Kecak Dance, Bali

You can see this at youtube:

At the end of the movie, one really does have the urge to go make something like it, but better, using all of the possibilities of film. Looks like "tedg" did have a good argument (see post on The Movies Begin 1), when he argued for a more imaginative kind of filmmaking than that to which we've grown accustomed. At least, it's possible to get a tangible sense of that, after watching Baraka, whatever it's flaws and virtues might be.

Sunday, August 5, 2007

The Golden Age of “Foreign” Film

(The film still shows Zbigniew Cybulski and Ewa Krzyzewska in Ashes and Diamonds.)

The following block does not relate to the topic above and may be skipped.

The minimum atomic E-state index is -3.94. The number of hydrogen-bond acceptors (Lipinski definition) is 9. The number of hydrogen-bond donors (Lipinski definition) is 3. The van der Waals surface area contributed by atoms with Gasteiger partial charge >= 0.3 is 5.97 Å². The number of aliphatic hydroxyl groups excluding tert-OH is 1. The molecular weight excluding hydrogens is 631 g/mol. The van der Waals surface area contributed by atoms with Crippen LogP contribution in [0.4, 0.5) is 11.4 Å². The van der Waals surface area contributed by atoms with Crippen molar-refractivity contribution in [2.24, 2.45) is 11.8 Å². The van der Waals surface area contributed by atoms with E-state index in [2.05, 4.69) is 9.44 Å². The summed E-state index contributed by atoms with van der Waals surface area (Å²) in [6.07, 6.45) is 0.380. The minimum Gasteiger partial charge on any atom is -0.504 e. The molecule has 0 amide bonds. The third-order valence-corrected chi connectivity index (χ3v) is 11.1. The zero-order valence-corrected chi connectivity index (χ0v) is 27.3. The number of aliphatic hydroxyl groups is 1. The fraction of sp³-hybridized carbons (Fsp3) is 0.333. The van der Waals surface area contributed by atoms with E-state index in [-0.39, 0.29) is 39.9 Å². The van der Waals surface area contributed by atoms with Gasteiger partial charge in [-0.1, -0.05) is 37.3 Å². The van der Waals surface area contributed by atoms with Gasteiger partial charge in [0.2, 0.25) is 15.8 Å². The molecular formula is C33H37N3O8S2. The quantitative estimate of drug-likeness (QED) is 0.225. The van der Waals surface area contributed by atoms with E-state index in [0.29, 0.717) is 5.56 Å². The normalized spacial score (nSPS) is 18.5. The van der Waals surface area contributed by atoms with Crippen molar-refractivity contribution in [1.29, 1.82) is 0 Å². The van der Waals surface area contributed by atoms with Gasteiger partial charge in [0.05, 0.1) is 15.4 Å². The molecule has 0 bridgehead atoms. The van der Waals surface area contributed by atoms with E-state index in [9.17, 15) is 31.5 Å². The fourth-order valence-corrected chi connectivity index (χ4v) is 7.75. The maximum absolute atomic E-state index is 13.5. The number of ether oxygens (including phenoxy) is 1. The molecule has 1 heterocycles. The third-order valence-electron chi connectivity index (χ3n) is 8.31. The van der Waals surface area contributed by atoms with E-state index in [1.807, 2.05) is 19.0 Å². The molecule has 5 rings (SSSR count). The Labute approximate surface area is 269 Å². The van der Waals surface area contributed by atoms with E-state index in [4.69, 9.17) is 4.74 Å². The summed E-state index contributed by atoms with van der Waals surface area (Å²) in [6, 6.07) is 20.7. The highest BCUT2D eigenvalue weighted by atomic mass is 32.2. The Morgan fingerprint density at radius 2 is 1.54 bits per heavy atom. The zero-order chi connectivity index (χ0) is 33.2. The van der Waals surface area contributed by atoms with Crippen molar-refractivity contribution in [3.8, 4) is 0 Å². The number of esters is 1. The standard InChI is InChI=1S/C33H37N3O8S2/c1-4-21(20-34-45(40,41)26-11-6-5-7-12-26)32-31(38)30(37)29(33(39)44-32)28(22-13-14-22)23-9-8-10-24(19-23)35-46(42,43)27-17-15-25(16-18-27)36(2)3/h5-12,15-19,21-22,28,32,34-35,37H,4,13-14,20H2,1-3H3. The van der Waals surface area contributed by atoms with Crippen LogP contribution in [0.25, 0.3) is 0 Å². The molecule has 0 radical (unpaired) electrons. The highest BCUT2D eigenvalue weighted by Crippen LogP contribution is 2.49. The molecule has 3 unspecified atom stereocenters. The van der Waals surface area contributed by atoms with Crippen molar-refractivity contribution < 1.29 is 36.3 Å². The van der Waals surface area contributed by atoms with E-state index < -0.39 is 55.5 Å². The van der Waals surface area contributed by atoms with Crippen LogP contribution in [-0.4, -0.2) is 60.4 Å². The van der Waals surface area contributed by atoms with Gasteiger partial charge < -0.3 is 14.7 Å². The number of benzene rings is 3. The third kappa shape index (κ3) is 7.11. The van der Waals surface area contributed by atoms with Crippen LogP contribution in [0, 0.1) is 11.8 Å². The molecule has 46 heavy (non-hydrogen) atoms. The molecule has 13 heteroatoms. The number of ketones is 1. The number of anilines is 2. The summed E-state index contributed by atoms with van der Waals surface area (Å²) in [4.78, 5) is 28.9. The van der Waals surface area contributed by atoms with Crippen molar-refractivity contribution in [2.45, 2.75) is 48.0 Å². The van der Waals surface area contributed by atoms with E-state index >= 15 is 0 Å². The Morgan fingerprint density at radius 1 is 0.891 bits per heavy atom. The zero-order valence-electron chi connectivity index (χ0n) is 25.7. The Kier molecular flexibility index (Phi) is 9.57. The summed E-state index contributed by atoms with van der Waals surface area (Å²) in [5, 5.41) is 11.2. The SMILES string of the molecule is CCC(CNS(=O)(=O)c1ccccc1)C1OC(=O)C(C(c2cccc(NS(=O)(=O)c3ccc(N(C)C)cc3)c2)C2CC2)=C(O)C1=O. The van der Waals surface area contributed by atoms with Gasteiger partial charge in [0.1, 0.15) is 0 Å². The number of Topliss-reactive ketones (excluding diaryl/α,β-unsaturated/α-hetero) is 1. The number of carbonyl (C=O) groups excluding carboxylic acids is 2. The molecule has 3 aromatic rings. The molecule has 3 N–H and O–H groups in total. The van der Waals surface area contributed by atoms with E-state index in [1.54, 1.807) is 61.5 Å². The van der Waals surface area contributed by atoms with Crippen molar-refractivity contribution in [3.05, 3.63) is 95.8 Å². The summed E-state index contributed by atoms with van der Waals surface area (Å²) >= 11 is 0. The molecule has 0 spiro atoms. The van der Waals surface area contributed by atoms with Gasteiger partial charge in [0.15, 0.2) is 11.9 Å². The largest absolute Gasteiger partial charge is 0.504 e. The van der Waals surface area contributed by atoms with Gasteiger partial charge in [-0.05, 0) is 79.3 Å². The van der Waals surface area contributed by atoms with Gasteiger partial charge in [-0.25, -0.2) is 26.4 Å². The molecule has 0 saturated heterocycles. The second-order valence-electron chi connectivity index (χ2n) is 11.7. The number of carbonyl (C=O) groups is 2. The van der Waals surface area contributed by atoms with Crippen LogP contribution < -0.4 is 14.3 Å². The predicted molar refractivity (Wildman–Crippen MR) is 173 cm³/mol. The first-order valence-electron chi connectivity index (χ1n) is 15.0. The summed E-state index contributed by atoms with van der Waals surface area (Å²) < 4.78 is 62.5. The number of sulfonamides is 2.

Let’s begin by asserting that the idea of a “golden age” is corrupt from the get-go, that it’s just another form of abject nostalgia. Then, let’s disagree with that, immediately and emphatically. There was a golden age of “foreign” film. It began with the Italian Neo-Realist films of Roberto Rossellini and Vittorio De Sica, and the rise in prestige of Japan’s Akira Kurasawa and India’s Satyajit Ray, and continued with the arrival of more directors, Luchino Visconti, Federico Fellini, and Michelangelo Antonioni, and the great Swedish director Ingmar Bergman. Then came the French New Wave (Nouvelle Vague), and art houses were everywhere. Anna Magnani, Gina Lollobrigida, Sophia Loren, Marcello Mastroianni, Toshiro Mifune, Jeanne Moreau, Brigitte Bardot, Jean-Paul Belmondo were all huge stars who “crossed over” into English-language movies. The cult of the auter was accompanied by the cult of the film critic. In the US, Dwight MacDonald, Pauline Kael and Andrew Sarris wrote their own bibles. Alain Resnais, Jean-Luc Godard, François Truffaut, Luis Buñuel, and the aforementioned big-name directors received massive amounts of attention. Debate and controversy abounded. Somewhere in the middle of all this came Susan Sontag with her valorization of the new cinema, and especially of Robert Bresson, Bergman and Godard. Somewhere in the middle of all this came a significant moment, involving a propensity to recognize film as a legitimate art form, perhaps even equal to the “legitimate” theater. This was part of a larger moment.